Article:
We know it won't work, but Trump reportedly said as much according to the Washington Post.
Trump met with congressional Republicans and members of his cabinet on Friday when he said a public-private partnership won't work.
President Trump expressed misgivings about his administration’s infrastructure plan Friday at Camp David, telling Republican leaders that building projects through public-private partnerships is unlikely to work — and that it may be better for the government to pursue a different path.
Then on Saturday morning, Gary Cohn, the president’s chief economic adviser, delivered a detailed proposal on infrastructure and public-private partnerships that seemed to contradict the president. He said the administration hoped $200 billion in new federal government spending would trigger almost $1 trillion in private spending and local and state spending, according to people familiar with his comments. Cohn seemed to present the plan as the administration’s approach, although the president had suggested such an approach might not work.
That would the same Gary Cohn who belly-laughed when almost no one raised their hands when he asked a room full of a corporate executives if they planned to invest their tax cuts.
I digress. It's really not clear to me how a meager $200 billion investment by the federal government is suppose to trigger another $1 trillion in private investment in public infrastructure that, by its nature, does not generate profits. Even if you slapped a corporate logo on the side of a highway or a train tunnel, that's not going to cover the cost or even come close to it.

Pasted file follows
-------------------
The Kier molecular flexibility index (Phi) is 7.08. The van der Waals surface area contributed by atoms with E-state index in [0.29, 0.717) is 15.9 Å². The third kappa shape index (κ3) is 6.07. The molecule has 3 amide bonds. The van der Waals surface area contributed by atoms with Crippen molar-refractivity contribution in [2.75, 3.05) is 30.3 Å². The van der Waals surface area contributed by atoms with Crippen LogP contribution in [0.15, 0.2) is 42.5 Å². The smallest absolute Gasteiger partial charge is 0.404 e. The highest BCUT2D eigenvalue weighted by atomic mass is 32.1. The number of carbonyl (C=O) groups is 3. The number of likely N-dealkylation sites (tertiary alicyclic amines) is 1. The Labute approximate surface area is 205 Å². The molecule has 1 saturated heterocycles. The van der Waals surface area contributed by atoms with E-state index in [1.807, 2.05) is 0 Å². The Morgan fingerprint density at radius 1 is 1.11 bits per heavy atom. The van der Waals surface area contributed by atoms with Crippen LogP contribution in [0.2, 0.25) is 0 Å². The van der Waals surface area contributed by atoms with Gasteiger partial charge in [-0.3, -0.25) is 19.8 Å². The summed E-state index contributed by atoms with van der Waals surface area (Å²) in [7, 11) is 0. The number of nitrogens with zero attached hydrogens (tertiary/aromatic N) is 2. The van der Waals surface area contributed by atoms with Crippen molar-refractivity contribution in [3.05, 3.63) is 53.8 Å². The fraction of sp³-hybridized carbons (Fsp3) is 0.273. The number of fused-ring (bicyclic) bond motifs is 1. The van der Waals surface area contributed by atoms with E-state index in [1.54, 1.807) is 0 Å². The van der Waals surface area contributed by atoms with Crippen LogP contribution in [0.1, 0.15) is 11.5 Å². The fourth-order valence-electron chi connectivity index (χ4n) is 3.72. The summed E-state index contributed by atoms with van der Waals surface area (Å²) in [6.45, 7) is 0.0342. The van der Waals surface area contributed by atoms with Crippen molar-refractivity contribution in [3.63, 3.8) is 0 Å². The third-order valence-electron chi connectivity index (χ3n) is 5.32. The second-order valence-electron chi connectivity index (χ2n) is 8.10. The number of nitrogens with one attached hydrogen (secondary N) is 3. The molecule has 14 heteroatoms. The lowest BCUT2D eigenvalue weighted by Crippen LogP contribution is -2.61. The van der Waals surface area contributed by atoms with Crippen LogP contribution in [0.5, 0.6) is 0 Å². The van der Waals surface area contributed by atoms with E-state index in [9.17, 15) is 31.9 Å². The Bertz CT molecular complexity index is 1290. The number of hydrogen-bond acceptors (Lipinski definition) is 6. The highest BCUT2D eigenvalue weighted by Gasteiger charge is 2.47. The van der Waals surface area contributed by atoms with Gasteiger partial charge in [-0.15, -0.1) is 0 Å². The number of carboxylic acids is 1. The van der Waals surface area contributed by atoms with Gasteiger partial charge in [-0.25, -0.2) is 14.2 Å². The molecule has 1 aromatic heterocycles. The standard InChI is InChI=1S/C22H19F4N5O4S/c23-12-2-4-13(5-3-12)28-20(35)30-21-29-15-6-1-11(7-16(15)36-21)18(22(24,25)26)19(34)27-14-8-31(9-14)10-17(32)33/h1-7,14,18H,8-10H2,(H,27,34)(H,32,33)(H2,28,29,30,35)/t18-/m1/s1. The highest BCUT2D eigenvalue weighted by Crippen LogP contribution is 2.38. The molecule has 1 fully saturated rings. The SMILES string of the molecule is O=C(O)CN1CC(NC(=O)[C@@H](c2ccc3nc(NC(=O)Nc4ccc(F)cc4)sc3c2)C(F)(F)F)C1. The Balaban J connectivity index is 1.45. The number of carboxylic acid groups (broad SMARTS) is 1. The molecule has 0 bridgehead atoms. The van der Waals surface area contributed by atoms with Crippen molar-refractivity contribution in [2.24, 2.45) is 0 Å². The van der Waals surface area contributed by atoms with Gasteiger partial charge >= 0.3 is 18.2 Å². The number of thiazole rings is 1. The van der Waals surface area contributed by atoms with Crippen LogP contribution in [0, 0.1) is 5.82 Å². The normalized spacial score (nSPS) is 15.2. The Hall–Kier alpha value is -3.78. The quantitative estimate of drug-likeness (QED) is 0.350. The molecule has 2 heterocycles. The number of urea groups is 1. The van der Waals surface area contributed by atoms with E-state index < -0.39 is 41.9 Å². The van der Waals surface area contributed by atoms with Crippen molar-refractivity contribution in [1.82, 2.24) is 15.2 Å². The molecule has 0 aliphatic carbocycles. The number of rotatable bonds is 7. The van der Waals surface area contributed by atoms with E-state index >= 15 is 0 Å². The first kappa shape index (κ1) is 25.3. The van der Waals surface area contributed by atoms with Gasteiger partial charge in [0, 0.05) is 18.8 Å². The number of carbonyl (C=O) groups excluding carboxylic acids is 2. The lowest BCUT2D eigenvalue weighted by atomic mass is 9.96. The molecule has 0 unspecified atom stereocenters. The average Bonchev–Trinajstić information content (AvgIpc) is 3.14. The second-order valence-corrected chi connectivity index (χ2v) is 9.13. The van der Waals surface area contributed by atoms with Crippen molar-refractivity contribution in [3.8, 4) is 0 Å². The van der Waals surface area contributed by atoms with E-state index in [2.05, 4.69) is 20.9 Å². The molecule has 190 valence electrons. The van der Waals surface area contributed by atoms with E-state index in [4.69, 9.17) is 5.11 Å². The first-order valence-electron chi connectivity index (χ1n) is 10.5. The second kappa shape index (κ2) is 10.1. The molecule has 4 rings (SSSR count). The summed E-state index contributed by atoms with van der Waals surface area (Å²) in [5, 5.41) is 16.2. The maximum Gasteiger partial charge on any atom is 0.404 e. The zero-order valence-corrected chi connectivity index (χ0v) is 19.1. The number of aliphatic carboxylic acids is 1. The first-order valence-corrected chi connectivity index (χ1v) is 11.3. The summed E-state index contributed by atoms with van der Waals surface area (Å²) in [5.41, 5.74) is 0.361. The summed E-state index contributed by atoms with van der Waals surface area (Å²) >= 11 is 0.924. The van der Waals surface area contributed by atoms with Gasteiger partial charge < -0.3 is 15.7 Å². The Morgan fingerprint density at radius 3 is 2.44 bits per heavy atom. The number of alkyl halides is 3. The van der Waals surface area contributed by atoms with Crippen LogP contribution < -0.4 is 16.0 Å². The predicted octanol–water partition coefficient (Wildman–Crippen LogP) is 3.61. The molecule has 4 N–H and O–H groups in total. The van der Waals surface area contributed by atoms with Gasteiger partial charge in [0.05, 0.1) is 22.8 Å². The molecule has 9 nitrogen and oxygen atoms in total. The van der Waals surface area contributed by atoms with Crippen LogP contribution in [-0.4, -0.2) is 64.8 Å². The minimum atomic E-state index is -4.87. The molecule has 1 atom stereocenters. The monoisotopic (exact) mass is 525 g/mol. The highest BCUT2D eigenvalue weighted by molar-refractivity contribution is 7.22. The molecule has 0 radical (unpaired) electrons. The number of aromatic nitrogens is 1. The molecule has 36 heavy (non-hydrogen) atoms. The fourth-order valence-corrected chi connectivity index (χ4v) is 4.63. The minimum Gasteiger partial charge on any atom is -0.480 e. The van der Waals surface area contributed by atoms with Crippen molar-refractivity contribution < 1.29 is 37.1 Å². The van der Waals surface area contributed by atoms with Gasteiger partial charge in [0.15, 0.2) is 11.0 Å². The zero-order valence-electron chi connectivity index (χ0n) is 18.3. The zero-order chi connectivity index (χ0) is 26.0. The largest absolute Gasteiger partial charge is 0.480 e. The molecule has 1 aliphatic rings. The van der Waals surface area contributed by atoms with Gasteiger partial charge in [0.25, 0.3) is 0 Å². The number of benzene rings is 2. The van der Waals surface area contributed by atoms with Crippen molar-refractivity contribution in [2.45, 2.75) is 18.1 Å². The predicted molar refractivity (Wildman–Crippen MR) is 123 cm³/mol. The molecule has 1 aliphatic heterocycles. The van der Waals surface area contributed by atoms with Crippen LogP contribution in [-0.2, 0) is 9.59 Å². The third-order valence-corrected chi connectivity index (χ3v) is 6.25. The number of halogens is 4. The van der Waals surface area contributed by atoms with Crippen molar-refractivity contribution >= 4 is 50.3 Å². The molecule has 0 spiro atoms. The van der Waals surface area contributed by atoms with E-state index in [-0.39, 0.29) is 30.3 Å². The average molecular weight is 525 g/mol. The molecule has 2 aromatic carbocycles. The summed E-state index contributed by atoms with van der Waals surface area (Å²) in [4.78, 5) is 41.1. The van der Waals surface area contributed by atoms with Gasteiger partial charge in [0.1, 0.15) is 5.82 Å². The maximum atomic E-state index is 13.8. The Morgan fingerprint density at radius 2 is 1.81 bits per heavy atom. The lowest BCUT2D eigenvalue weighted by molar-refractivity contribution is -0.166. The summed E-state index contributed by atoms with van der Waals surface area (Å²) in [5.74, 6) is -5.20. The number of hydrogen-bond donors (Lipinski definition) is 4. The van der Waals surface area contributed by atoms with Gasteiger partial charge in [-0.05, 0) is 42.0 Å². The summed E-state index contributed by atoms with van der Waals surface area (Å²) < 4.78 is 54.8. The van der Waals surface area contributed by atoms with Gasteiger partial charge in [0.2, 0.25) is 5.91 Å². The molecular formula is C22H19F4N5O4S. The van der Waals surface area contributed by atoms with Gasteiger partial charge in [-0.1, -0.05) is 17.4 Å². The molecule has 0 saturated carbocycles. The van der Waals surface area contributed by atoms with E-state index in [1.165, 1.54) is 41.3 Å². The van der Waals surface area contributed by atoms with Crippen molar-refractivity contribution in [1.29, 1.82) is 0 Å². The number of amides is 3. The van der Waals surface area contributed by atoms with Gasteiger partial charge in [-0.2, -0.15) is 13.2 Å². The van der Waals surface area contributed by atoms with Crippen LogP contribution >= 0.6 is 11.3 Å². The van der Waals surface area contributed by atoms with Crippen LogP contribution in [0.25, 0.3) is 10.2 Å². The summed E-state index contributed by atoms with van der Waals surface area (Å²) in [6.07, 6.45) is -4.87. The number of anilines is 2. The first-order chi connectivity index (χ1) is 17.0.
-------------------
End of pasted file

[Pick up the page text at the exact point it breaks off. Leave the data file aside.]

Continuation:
We already know how so-called public-private partnerships work out because we have current examples of it in the form professional football, basketball, baseball, and soccer stadiums. Most large stadiums are public-private partnerships that socialize the costs while privatizing the profits. The city or state usually ends up paying for the cost of construction for decades even after the stadium is eventually demolished or the team relocates to another city or even within the same city.
Those projects at least generate a profit for someone, but a highway never will and that's why
Gary Cohn's Trump's infrastructure plan is dead on arrival.
I bet there are some major Republican donors who'd rather not see more private competition for public dollars. They'd rather keep that money for themselves in the form of new stadiums because it's not as if cities and states have an unlimited amount of money. State money redirected to infrastructure projects abandoned by the federal government is less money for subsidizing professional sports teams and their billionaire owners.
With all of that said, the federal government is also broke and it could be difficult if not impossible to find another $200 billion for anything at this point. Republicans just passed a tax cut bill that will add at least $1.5 trillion to the deficit.
Adding the cost of the GOP's tax cuts and the response to natural disasters together, Republicans may be setting us up for an era of $2 trillion deficits. That doesn't include new spending on infrastructure or anything else.